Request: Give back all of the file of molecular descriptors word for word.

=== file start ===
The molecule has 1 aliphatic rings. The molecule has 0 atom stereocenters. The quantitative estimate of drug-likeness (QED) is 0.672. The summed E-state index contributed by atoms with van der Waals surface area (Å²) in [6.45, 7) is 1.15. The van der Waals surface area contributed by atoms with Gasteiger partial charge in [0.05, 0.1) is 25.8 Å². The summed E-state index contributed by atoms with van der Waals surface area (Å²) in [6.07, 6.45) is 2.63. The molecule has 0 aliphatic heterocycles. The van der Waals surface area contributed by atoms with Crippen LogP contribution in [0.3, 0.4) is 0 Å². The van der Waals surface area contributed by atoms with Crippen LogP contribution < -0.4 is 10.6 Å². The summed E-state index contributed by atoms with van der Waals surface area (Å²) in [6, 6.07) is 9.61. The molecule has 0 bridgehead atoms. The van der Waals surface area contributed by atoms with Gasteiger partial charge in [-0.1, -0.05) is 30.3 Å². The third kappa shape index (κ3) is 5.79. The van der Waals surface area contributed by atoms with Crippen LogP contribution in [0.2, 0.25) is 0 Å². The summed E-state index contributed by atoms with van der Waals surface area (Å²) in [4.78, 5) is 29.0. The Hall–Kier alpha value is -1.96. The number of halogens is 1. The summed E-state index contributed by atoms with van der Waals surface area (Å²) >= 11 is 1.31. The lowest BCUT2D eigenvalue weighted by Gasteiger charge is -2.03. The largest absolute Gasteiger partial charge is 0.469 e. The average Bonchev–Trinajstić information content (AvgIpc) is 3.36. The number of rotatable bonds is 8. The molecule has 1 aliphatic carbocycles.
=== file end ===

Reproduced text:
The molecule has 1 aliphatic rings. The molecule has 0 atom stereocenters. The quantitative estimate of drug-likeness (QED) is 0.672. The summed E-state index contributed by atoms with van der Waals surface area (Å²) in [6.45, 7) is 1.15. The van der Waals surface area contributed by atoms with Gasteiger partial charge in [0.05, 0.1) is 25.8 Å². The summed E-state index contributed by atoms with van der Waals surface area (Å²) in [6.07, 6.45) is 2.63. The molecule has 0 aliphatic heterocycles. The van der Waals surface area contributed by atoms with Crippen LogP contribution in [0.3, 0.4) is 0 Å². The van der Waals surface area contributed by atoms with Crippen LogP contribution < -0.4 is 10.6 Å². The summed E-state index contributed by atoms with van der Waals surface area (Å²) in [6, 6.07) is 9.61. The molecule has 0 bridgehead atoms. The van der Waals surface area contributed by atoms with Gasteiger partial charge in [-0.1, -0.05) is 30.3 Å². The third kappa shape index (κ3) is 5.79. The van der Waals surface area contributed by atoms with Crippen LogP contribution in [0.2, 0.25) is 0 Å². The summed E-state index contributed by atoms with van der Waals surface area (Å²) in [4.78, 5) is 29.0. The Hall–Kier alpha value is -1.96. The number of halogens is 1. The summed E-state index contributed by atoms with van der Waals surface area (Å²) >= 11 is 1.31. The lowest BCUT2D eigenvalue weighted by Gasteiger charge is -2.03. The largest absolute Gasteiger partial charge is 0.469 e. The average Bonchev–Trinajstić information content (AvgIpc) is 3.36. The number of rotatable bonds is 8. The molecule has 1 aliphatic carbocycles.